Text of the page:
The fundamental flaws of capitalism

The idea of capitalism is so riddled with flaws that it’s not even funny. Photo: AP/ Wall street

MADISON, Wis., August 18, 2013  The idea of capitalism is so riddled with flaws that it’s not even funny.

For starters, capitalism reduces prices. By necessity, producers must compete with other producers for business. Without sacrificing quality, they must make their good or service more attractive to potential customers. If prices continuously drop, though, how will there be any money to pay workers? Besides, only those who care exclusively about money concern themselves with prices. 


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Competition, the essence of the capitalistic society, rewards those who make good decisions and punishes those who do not. The dog-eat-dog world relentlessly disposes of waste and inefficiency. Yet in doing so, it mercilessly shatters an untold number of inflated egos. It is truly shameful. 

To add insult to injury, capitalism benefits both the poor and the rich. Indiscriminately. The distribution of wealth based on achievement needs to be recognized for the sham it truly is. Capitalism doesn’t care who you are. It only cares about what you do. Unfortunately, however, that means you must do something. That’s a major problem, indeed. 

Under capitalism, nobody can exploit special privileges to acquire wealth. Rather, one must pay attention to the needs and wants of others. To make money, one must respond to those needs and wants, making both himself and the person with whom he does business better-off in the process. In attempting to improve his own fortune, he can only make money if he helps someone else, too. What an outrage!

By that logic, individuals don’t even need to have good intentions for their actions to engender good results. The industrialist can have the cruelest intentions in the world, but unless he produces goods that are beneficial to society, he won’t make any money. And unless he employs workers who voluntarily enter into contracts with him, he won’t have anyone to produce those goods for him.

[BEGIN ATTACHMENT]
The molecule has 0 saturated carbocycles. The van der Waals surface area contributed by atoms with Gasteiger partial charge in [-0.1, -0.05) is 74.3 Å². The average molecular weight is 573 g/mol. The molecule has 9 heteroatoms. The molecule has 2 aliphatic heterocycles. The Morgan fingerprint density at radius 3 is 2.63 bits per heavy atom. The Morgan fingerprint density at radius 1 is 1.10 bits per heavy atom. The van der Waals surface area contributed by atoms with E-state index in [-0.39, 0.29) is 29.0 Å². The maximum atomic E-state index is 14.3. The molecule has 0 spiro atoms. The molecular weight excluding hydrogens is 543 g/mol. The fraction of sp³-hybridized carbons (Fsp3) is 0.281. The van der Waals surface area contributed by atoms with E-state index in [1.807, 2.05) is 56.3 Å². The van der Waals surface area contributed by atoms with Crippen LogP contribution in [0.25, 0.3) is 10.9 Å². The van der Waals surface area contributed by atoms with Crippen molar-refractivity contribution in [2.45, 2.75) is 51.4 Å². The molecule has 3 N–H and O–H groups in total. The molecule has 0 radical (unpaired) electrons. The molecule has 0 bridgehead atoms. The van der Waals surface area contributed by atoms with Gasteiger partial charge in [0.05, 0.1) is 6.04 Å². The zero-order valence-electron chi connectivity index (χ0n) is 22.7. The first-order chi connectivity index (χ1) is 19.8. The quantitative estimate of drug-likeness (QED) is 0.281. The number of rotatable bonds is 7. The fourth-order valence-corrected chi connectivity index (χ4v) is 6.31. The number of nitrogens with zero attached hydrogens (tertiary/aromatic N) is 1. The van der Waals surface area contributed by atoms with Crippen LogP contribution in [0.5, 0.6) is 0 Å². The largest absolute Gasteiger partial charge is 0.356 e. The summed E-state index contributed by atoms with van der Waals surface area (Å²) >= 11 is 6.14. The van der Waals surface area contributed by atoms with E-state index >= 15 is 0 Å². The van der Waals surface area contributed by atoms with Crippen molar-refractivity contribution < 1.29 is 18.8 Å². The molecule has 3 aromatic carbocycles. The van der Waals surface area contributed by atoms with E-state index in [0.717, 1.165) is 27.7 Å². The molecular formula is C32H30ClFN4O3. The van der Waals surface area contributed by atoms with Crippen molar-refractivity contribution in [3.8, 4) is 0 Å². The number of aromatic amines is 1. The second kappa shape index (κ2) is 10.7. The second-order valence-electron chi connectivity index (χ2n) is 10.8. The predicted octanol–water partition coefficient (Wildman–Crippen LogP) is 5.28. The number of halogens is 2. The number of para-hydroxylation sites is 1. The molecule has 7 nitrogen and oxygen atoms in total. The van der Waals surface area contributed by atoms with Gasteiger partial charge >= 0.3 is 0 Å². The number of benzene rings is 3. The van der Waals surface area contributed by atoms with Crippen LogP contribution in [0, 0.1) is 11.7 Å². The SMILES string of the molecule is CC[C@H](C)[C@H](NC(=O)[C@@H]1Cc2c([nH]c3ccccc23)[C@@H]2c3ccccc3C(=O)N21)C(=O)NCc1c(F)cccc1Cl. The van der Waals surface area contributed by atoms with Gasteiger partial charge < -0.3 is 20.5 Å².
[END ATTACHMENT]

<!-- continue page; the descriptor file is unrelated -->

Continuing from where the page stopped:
Likewise, the shopkeeper can care about the welfare of precisely no one and still be successful; yet, in order to be successful, she must indeed improve the lives of her patrons. While this is true, wouldn’t it be a much better world if everyone’s intentions were also good? Perhaps we should sacrifice unintended good results until we reach nirvana. Only then will capitalism make sense. 

Capitalism suffers from the fact that it isn’t idealistic enough. In a world completely detached from reality, idealism holds society together. Capitalism functions even without perfect knowledge or morally superior leaders. The state, on the other hand, requires perfect, unattainable knowledge to centrally plan an economy. That being said, just because the acquisition of such knowledge is impossible doesn’t mean we shouldn’t try. 

And what is the deal with the boundless variety in consumer products these days? Surely capitalism is to blame. Think of all the time that could be saved if there were only one choice of organic tortilla chips instead of fifteen! 

By far the worst aspect of capitalism is the fact that we cannot control it. No matter how hard we try, the market will always foil our attempts to centrally plan economic activity. We may think our manipulations are working for a while, but they always fail in the end. So, despite the fact that it has never—ever!—existed anywhere at any time in the history of the world, we should renounce, denounce, and dismiss capitalism at every turn. 

 

Joseph S. Diedrich also writes for the MacIver InstituteThe College Fix, and others. Find him on FacebookGoogle+, LinkedIn and Twitter @JSDiedrich.


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Joseph S. Diedrich

Joseph S. Diedrich has been a columnist at The Washington Times Communities since early 2013. He covers non-electoral politics from a libertarian perspective. His work has also been featured at the MacIver InstituteThe College Fix, and elsewhere.

Joseph is also a classically-trained composer and somewhat of a gastronomy enthusiast. Find him on Facebook, LinkedInGoogle+, and Twitter @JSDiedrich.

 

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